Fetomaternal Hemorrhage (FMH) occurs in 3:1000 live deliveries. The severity of the event depends on the rate and the size of the blood loss in relation to total fetal blood volume. Clinical findings range from pallor, respiratory distress, and hypovolemic shock to stillbirth or neonatal death. We report a clinical case of a newborn who suffered a severe fetomaternal transfusion, corroborated by the Kleihauer-Betke (KB) test, with favourable outcome.
FMH: Fetomaternal Hemorrhage;
Fetomaternal hemorrhage was first described by Wiener in 1948 . This condition is considered physiological if a small amount of fetal blood enters the maternal circulation  and it occurs in 50 to 75% of all pregnancies. In this case, the volume of the transfusion ranges from 1 to 50 mL. The majority of blood losses are 1 mL or less, 1 in 400 cases are approximately 30 mL and 1 in 2000 the transfusion volume is about 100 mL .
Sometimes, besides the rarity of the condition, FMH involves a large amount of fetal blood which can lead to important fetal morbidity and mortality . During pregnancy, clinical manifestations can be subtle and nonspecific which difficult the recognition of this condition. Antenatal suspicion of the diagnosis should occur when absent fetal movements is reported.
We describe this case to alert for this condition and the importance of maternal symptoms and newborn clinical findings. The prompt recognition and intervention is the key to the prognosis of this entity that can be fatal.
A 31-year-old primiparous female, at 35 weeks gestational age, presented to obstetrics emergency department complaining of absence of fetal movements for the last 12h before admission.
She had been regularly attending the antenatal consultations with no risk factors identified. Her prenatal laboratory results were unremarkable except for GBS-unknown. She had three normal obstetric ultrasounds (one of each trimester); her blood type was A+. Pregnancy was uneventful with no history of vomiting, blood loss or abdominal trauma.
On admission at the delivery unit, the obstetric ultrasound revealed no fetal movements with the presence of heart beat. The Cardiotocograph (CTG) was not tranquilizing as it showed prolonged deceleration and reduced variability with pathological trace that suggested a sinusoidal pattern and, as a result, an emergent caesarean section was performed (Figure 1).A baby boy was born weighing 2610g. The newborn had a circular of the umbilical cord around the arms. On examination at birth, he was markedly pale and hypotonic with respiratory depression. Orothracheal intubation and connection to mechanical ventilation was immediately performed. He responded well and was extubated 4 minutes after and transferred to the neonatal unit with oxygen directly to his face, for further evaluation and management. The Apgar score was 5/8/8.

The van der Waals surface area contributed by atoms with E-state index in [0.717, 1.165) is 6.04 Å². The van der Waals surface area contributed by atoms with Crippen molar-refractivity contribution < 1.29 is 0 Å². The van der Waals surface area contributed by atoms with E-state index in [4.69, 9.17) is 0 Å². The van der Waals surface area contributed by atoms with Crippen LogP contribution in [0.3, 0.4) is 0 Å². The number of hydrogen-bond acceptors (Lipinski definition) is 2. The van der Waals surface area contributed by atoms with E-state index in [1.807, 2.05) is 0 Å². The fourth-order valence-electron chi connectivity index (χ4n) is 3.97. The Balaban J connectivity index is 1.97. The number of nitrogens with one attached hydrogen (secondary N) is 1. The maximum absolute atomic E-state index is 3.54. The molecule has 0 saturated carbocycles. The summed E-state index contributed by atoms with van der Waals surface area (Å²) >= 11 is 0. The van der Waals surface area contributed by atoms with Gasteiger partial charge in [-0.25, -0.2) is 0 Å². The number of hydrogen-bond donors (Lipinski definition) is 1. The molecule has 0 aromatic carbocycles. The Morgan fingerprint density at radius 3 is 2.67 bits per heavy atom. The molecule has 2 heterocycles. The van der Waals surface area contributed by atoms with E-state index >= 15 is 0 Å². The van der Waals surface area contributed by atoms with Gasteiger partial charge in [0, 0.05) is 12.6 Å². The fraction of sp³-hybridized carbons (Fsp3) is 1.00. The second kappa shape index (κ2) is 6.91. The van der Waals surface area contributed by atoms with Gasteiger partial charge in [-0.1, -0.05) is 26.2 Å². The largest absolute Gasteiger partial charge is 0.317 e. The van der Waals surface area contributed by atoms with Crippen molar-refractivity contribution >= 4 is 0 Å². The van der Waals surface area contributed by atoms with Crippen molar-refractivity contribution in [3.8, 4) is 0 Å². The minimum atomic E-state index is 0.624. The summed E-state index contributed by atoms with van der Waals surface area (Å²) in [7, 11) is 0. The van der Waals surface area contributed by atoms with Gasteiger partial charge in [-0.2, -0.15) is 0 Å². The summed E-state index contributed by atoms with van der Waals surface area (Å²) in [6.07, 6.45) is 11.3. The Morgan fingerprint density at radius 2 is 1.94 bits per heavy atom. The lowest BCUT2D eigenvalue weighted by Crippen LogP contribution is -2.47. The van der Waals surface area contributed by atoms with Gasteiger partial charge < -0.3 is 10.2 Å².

Figure 1: CTG-prolonged decelerations and some trace of “sinusoidal” pattern.
Initial blood gas from the umbilical cord revealed pH 7.27, pCO2 50.6 mm Hg, Hemoglobin 4.4, g/dL, bicarbonate 21.9 mmol/L and lactates 5.8 mmol/L. Laboratory exams revealed 4.0 g/dL of hemoglobin, white blood cell count of 47.700/10 EXP 9/L with 22.7% neutrophils (10.800), platelets count 183.000/10 EXP 9/L, DHL 680 UI/L, CK 190 UI/L. Further laboratory evaluation was unchanged (bilirubin, cardiac enzymes and C reactive protein). Coombs test and viral serology for Parvovirus B19 and Cytomegalovirus were negative. Hemoglobin electrophoresis showed a presence of 5% fetal hemoglobin on mother’s blood. Kleihauer-Betke test was performed, since it is a more specific exam and quantifies the amount of blood transfusion. It revealed 17.8% of fetal red cells in maternal circulation, which corresponds to a volume of approximately 890 mL of fetal blood based on the formula: (% of fetal cells determined by Kleihauer-Betke test/100) X 5000 mL = volume of FMH (in mL)  and also according to the fact that 1% of fetal erythrocytes in maternal circulation is equivalent to a fetal hemorrhage of 50mL .
Two red blood cell transfusions were made and at 12 hours of life his hemoglobin was 13.3 g/dL, white blood cells count of 10.100/uL (Neutrophils: 64.4%), platelets count of 219.000/uL and erythroblasts 87/100 leucocytes.
The outcome was favorable with hemodynamic and respiratory stability and absence of abnormal movements. Cranial ultrasonography showed, in the 3rd day of life, frontal bilateral parenchymal hyperechogenicity, was not present on 11th day of life as the ultrasounds were made by two different physicians. The authors admit that the hyperechogenicity have not been valorized by the second physician.
Follow-up at 2 and 4 months revealed a normal physical and neurological examination.